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How to Stop Your ISP from Tracking Your Browsing History

by Suzanne Kantra on March 29, 2017

Yesterday, the US House of Representatives joined the Senate in voting to overturn the 2015 FCC rule that would have prevented your Internet Service Provider (ISP) from tracking your browsing history, using it to serve you advertising, and even selling that history to third parties without offering you the opportunity to opt out. The rule change is now headed to President Trump's desk, where he intends to sign it.

The rational for this rule change was defined as one of "fairness". According to an editorial in the Wall Street Journal by Senator Jeff Flake (R-Arizona), "The commission’s rules suffocate industry and harm consumers by creating two completely different sets of requirements for different parts of the internet."

However, this argument is oblivious to the fact that there are different parts of the Internet, and these parts operate quite differently. Sites like Google and Facebook have privacy issues covered under looser FTC (not FCC) rules because Internet users have a choice on which service to use - we can search via Bing, DuckDuckGoGo or numerous other search engines - or even decide not to use them at all. And Google can't see ALL of our browsing history, only the specific searches we choose to enter. Whereas in many parts of the country, consumers have little or no choice in ISP if they want Internet access - i.e., it's Comcast or nothing. And that ISP can monitor EVERY site we go to, no matter how personal or private. Worse, it's trivially easy for them to match that browsing with your personal data, since they already have your name, address and, often, social security number, as well.

It's important to note that the overturning of the FCC privacy rules doesn't actually change what's happening today, only what would have needed to take place later this year. Currently, ISPs are not prevented from tracking your browsing and using it for marketing purposes, and now they will be free to continue to do so.

While we strongly believe the government is going in the wrong direction on this issue, if protecting your browsing history from ISPs is a concern for you, there are steps you can take. Using a VPN to access the Internet will prevent your ISP from seeing what sites you access, as well as encrypting all of your Internet traffic. NordVPN was a PC Magazine Editor's Choice and worked well in our testing (Disclosure: we have an affiliate relationship with NordVP). We have more VPN options in Techlicious Deals.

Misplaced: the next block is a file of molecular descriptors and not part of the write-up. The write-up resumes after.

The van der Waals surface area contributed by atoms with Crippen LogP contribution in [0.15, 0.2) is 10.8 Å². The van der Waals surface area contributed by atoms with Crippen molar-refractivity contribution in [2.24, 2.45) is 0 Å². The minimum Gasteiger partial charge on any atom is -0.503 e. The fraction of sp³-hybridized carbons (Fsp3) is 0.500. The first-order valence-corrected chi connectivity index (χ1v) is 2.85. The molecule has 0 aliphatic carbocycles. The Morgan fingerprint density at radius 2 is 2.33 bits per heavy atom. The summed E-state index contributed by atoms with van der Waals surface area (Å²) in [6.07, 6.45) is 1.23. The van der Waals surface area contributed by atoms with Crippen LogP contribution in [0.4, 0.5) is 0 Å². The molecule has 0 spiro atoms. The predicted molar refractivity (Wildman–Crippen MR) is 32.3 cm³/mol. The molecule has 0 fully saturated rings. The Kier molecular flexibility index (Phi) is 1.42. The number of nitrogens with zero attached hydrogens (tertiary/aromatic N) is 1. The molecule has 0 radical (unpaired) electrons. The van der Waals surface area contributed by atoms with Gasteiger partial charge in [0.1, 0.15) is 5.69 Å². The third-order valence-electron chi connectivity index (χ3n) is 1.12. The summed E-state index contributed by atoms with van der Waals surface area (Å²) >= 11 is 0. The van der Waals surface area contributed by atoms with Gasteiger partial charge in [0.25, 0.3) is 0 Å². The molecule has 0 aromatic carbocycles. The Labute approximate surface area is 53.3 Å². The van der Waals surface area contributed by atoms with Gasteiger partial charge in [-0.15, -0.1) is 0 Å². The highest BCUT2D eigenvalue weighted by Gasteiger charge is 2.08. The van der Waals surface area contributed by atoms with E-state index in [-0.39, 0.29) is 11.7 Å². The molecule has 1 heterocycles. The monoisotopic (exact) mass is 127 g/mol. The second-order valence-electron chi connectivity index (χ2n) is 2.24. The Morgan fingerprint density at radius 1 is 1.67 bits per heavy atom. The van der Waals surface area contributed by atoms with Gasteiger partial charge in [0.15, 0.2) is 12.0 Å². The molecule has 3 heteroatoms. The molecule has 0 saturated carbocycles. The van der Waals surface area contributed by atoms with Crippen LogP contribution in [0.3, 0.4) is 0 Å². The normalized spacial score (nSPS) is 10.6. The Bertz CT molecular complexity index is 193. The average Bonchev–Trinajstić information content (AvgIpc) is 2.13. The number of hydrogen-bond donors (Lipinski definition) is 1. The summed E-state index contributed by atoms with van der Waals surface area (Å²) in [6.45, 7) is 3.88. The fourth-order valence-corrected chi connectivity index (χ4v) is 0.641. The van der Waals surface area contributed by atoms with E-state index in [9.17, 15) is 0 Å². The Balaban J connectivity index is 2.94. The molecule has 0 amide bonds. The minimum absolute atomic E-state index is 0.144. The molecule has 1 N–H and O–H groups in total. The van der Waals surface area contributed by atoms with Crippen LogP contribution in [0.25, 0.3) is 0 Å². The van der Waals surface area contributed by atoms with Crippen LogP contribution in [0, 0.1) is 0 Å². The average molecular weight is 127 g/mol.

The downside to VPNs is the cost of using them (there are free VPNs out there, but we would suggest staying clear of those because of sub-optimal performance and business ethics concerns). For those looking for a free alternative, you can use Tor. Like VPNs, TOR offers complete privacy from ISP monitoring. The downside is highly inconsistent performance and more technical tweaking of your browser if you want a full web experience.

[Image credit: US Capitol building via BigStockPhoto]


Privacy, News, Computers and Software, Blog

Discussion loading


From facebook10212961158132758 on April 09, 2017 :: 5:02 am

Come on Suzanne! From the article:“since they already have your name, address and, often, social security number, as well.”
No. Your ISP doesn’t have your Social Security number. Why would they ever need that, unless they are paying you an income.



From Suzanne Kantra on April 09, 2017 :: 3:19 pm

For years, mobile phone service providers, like AT&T and Verizon (which are also ISPs), have been collecting Social Security numbers so they can run credit checks to qualify people for monthly mobile service. If you use your mobile phone service to browse the web, your mobile phone provider is your ISP.

And if your mobile phone provider is also your ISP for your home, they would have your social security number. AT&T and Verizon address this in their privacy policies:

The Verizon FiOS privacy policy states “We have technical, administrative and physical safeguards in place to help protect against unauthorized access to, use or disclosure of customer information we collect or store, including social security numbers.”

AT&T also references the fact that they may have your social security number it its privacy policy. “Billing Information related to your financial relationship with us, such as the services we provide to you, the telephone numbers you call and text, your payment history, your credit history, your credit card numbers, Social Security number, security codes and your service history.”



From Jennifer Hudson on April 11, 2017 :: 1:48 pm

Clearly this is a tactic to control the lives of the general masses by monitoring each and every activity of their life. The only way to prevent them from getting insights into our daily life is to encrypt our home network through a VPN services such as PureVPN.



From Rebecca James on December 14, 2017 :: 4:49 am

I’m writing this comment on the day when they are going to gangbang on Net Neutrality. It’s a shame to use internet like that. Fcc Chairman not only selling user’s future but there own as well.

I wasn’t aware of that whole story, organization like EFF and BE continuously trying to revoke there force hand but where people like trump can sell anything. :(

Lots of things coming up!
And here:

All about stop them!


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